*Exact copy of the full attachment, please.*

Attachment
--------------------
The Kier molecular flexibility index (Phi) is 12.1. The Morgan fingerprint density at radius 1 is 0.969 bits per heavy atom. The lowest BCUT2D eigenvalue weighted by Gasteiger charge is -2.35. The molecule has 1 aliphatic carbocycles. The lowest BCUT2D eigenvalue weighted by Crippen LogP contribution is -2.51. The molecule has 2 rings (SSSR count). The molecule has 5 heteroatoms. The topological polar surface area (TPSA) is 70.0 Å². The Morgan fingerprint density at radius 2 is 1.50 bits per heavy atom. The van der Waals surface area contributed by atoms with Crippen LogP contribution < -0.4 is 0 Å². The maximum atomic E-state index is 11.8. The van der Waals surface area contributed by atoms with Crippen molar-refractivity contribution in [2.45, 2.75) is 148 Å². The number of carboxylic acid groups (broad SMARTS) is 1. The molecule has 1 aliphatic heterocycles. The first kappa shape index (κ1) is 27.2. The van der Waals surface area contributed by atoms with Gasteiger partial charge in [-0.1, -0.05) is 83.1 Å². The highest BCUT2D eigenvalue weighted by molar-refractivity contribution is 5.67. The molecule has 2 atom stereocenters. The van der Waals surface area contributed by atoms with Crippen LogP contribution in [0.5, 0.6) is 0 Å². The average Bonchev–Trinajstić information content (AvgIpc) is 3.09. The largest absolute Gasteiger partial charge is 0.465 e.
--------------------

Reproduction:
The Kier molecular flexibility index (Phi) is 12.1. The Morgan fingerprint density at radius 1 is 0.969 bits per heavy atom. The lowest BCUT2D eigenvalue weighted by Gasteiger charge is -2.35. The molecule has 1 aliphatic carbocycles. The lowest BCUT2D eigenvalue weighted by Crippen LogP contribution is -2.51. The molecule has 2 rings (SSSR count). The molecule has 5 heteroatoms. The topological polar surface area (TPSA) is 70.0 Å². The Morgan fingerprint density at radius 2 is 1.50 bits per heavy atom. The van der Waals surface area contributed by atoms with Crippen LogP contribution < -0.4 is 0 Å². The maximum atomic E-state index is 11.8. The van der Waals surface area contributed by atoms with Crippen molar-refractivity contribution in [2.45, 2.75) is 148 Å². The number of carboxylic acid groups (broad SMARTS) is 1. The molecule has 1 aliphatic heterocycles. The first kappa shape index (κ1) is 27.2. The van der Waals surface area contributed by atoms with Gasteiger partial charge in [-0.1, -0.05) is 83.1 Å². The highest BCUT2D eigenvalue weighted by molar-refractivity contribution is 5.67. The molecule has 2 atom stereocenters. The van der Waals surface area contributed by atoms with Crippen LogP contribution in [0.5, 0.6) is 0 Å². The average Bonchev–Trinajstić information content (AvgIpc) is 3.09. The largest absolute Gasteiger partial charge is 0.465 e.